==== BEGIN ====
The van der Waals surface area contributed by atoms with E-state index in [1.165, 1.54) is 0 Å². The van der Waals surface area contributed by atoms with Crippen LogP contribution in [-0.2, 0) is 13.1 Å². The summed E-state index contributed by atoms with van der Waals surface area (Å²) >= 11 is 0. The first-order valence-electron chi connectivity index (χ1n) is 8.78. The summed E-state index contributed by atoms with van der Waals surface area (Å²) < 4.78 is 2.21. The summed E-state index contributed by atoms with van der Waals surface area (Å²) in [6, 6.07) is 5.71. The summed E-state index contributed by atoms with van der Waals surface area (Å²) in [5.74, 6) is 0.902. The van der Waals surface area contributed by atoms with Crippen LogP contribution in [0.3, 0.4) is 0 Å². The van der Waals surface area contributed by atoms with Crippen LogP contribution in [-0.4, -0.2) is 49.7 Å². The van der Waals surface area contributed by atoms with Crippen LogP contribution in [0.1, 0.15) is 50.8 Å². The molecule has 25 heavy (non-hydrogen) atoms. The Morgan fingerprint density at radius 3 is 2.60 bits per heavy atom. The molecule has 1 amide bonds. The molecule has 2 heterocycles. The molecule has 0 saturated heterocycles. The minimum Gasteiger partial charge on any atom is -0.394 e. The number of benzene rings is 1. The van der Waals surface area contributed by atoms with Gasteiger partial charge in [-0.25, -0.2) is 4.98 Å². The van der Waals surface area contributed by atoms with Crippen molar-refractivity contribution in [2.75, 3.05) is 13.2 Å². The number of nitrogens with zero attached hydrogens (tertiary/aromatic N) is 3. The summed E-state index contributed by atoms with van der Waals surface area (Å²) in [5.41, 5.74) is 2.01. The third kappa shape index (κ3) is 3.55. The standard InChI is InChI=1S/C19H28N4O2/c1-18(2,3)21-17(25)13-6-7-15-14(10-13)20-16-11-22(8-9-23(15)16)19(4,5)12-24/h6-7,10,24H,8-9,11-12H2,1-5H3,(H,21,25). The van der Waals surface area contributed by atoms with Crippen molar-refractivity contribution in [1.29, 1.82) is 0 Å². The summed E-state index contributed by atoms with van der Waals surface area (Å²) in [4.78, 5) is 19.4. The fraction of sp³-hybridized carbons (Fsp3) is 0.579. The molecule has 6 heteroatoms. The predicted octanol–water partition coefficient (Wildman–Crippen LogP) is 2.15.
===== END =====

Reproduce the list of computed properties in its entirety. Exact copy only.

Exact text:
The van der Waals surface area contributed by atoms with E-state index in [1.165, 1.54) is 0 Å². The van der Waals surface area contributed by atoms with Crippen LogP contribution in [-0.2, 0) is 13.1 Å². The summed E-state index contributed by atoms with van der Waals surface area (Å²) >= 11 is 0. The first-order valence-electron chi connectivity index (χ1n) is 8.78. The summed E-state index contributed by atoms with van der Waals surface area (Å²) < 4.78 is 2.21. The summed E-state index contributed by atoms with van der Waals surface area (Å²) in [6, 6.07) is 5.71. The summed E-state index contributed by atoms with van der Waals surface area (Å²) in [5.74, 6) is 0.902. The van der Waals surface area contributed by atoms with Crippen LogP contribution in [0.3, 0.4) is 0 Å². The van der Waals surface area contributed by atoms with Crippen LogP contribution in [-0.4, -0.2) is 49.7 Å². The van der Waals surface area contributed by atoms with Crippen LogP contribution in [0.1, 0.15) is 50.8 Å². The molecule has 25 heavy (non-hydrogen) atoms. The Morgan fingerprint density at radius 3 is 2.60 bits per heavy atom. The molecule has 1 amide bonds. The molecule has 2 heterocycles. The molecule has 0 saturated heterocycles. The minimum Gasteiger partial charge on any atom is -0.394 e. The number of benzene rings is 1. The van der Waals surface area contributed by atoms with Gasteiger partial charge in [-0.25, -0.2) is 4.98 Å². The van der Waals surface area contributed by atoms with Crippen molar-refractivity contribution in [2.75, 3.05) is 13.2 Å². The number of nitrogens with zero attached hydrogens (tertiary/aromatic N) is 3. The summed E-state index contributed by atoms with van der Waals surface area (Å²) in [5.41, 5.74) is 2.01. The third kappa shape index (κ3) is 3.55. The standard InChI is InChI=1S/C19H28N4O2/c1-18(2,3)21-17(25)13-6-7-15-14(10-13)20-16-11-22(8-9-23(15)16)19(4,5)12-24/h6-7,10,24H,8-9,11-12H2,1-5H3,(H,21,25). The van der Waals surface area contributed by atoms with Crippen molar-refractivity contribution in [1.29, 1.82) is 0 Å². The summed E-state index contributed by atoms with van der Waals surface area (Å²) in [4.78, 5) is 19.4. The fraction of sp³-hybridized carbons (Fsp3) is 0.579. The molecule has 6 heteroatoms. The predicted octanol–water partition coefficient (Wildman–Crippen LogP) is 2.15.